This change is useful particularly when a company needs to create new share capital for raising finance or introducing new owners. Often there is a significant delay between the creation of the new share capital by shareholders and the acceptance of the MOI amending documents by CIPC. This leaves the company in limbo, not sure whether the new share capital exists or not. The change proposed by the Bill removes this uncertainty.



If a company’s board issues shares before they have been validly created in the company’s MOI, the shareholders have a short window of time – 60 business days – to ratify the board’s actions and properly create the necessary share capital.

The Bill does not extend this time frame but introduces the right of “any interested person” to apply to court to have an allotment, creation or issue of shares by a company validated even if it was irregular. If the court rules in favour of the applicant, the court’s order is lodged with CIPC and the relevant shares are deemed to be validly created, allotted or issued, as applicable.



One of the biggest disruptions caused by the Act was the introduction of the requirement that any provision of financial assistance by a company to a related company, had to be approved by the shareholders of the company giving the assistance and had to be preceded by the granting company passing the solvency and liquidity test. These requirements were introduced to secure some kind of capital maintenance for the benefit of third party creditors and shareholders.
In terms of the Bill, a company granting financial assistance to a related party will be exempt from these requirements if it gives financial assistance to its own subsidiary. A subsidiary includes a company which the granting company can control, for example by being able to control a majority of shareholder votes or appoint the majority of the board members.

Financial assistance by subsidiaries to holding companies and by subsidiaries to fellow subsidiaries is still subject to the existing requirements. The new exemption is not drafted as well as it could be and the result is that the burden of
compliance applying to intra-group financial assistance is not lightened materially, or as far as it possibly should be.


The Act requires that share buybacks require approval by the shareholders of a company if shares are purchased from directors, prescribed officers or any person related to them, or if more than 5% of the issued shares in any one class are repurchased.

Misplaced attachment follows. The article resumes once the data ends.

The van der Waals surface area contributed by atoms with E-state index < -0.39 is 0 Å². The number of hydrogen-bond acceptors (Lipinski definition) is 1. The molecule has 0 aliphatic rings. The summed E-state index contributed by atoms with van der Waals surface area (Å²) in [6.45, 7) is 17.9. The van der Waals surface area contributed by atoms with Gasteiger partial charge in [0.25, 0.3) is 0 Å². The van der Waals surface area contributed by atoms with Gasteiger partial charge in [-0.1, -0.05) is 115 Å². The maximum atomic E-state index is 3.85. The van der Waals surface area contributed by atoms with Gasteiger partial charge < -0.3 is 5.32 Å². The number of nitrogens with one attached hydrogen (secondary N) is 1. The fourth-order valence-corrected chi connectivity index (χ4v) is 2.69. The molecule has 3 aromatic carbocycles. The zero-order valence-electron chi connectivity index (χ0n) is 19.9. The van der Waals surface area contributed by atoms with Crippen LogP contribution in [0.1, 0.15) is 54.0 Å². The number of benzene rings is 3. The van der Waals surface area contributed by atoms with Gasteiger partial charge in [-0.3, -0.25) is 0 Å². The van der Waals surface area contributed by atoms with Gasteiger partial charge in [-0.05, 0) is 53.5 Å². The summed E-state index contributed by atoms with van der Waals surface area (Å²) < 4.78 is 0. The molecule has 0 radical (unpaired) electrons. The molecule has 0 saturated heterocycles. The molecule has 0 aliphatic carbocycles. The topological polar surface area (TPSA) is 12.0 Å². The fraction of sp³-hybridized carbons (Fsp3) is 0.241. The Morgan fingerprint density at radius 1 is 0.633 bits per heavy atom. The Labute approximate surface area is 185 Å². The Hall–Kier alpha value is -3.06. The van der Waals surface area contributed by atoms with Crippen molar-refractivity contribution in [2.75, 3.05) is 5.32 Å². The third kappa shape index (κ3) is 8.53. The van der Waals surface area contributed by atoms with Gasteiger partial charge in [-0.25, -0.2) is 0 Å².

The Bill casts the net wider, requiring that a special resolution of the shareholders be obtained for every share buyback save where the buyback is offered to every shareholder in a particular class or all shareholders generally, on a pro rata basis, or where the transactions are carried out on a recognised exchange in the ordinary course.

Share buybacks are a regular feature of investment transactions. Agreements will need to become even tighter in securing up-front undertakings by shareholders to cooperate in giving special resolution approval for future share buybacks.


The Act introduced the requirement that state-owned companies, listed companies and companies with a public interest score (calculated with reference to turnover, number of employees, third party debts and number of shareholders or members) of more than 500 points, are required to appoint a committee of the board to oversee their performance in relation to various corporate governance issues. These issues include preservation of the environment, labour relations and adherence to international standards for working conditions, consumer protection, compliance with black economic empowerment legislation and charitable works.

In terms of the Bill, only state-owned companies and any public company are required to appoint a social and ethics committee. This change expands the ambit of public companies subject to the requirement but now excludes private companies. This change is most helpful for private companies with small operations which have a high turnover due to the price of the commodities they deal in.

The Bill does not change the mandate of the social and ethics committee but it does expand on the committee’s obligation to prepare a report on its activities. The committee’s report must now comply with prescribed requirements (which are yet to be set out in revised regulations). To date there has been no required form or content for these reports.

The social and ethics committee’s report is also required to be “externally assured”, meaning: audited. This is very much in line with King IV which emphasises the value of external assurance not only of annual financial statements but also of other aspects of a public company’s integrated annual report, such as the sustainability report. It can be assumed that the requirements for the social and ethics committee’s report will be fairly in-depth.



The Act prescribes criteria to ensure the independence of an auditor appointed by a company which is required by the Act to have its annual financial statements audited. Presently the Act prevents aperson who has been intimately involved in the company’s business in the previous five years, from being appointed as the company’s auditor.

The Bill reduces this time frame to two years, opening the scope for who may be appointed as auditor of a company required by the Act to have its annual financial statements audited.


Since the commencement of the Act, many transactions have been plagued by the need to obtain exemption from the takeover regulations because of the application of the regulations to public companies, state-owned companies and any private company where more than 10% of its shares had been transferred at arms-length in the previous two years. This requirement caught many private companies arbitrarily.

The Bill proposes to rectify the situation by providing that the takeover regulations apply to transactions affecting public companies, state-owned companies and only those private companies which are obliged in terms of the Act to have their annual financial statements audited or which elect in their MOI to comply with the enhanced accountability requirements of the Act.

This will still catch a large number of private companies, but the application will be less arbitrary and more in accordance with the policy intention of regulating companies with more “public significance”, more strictly.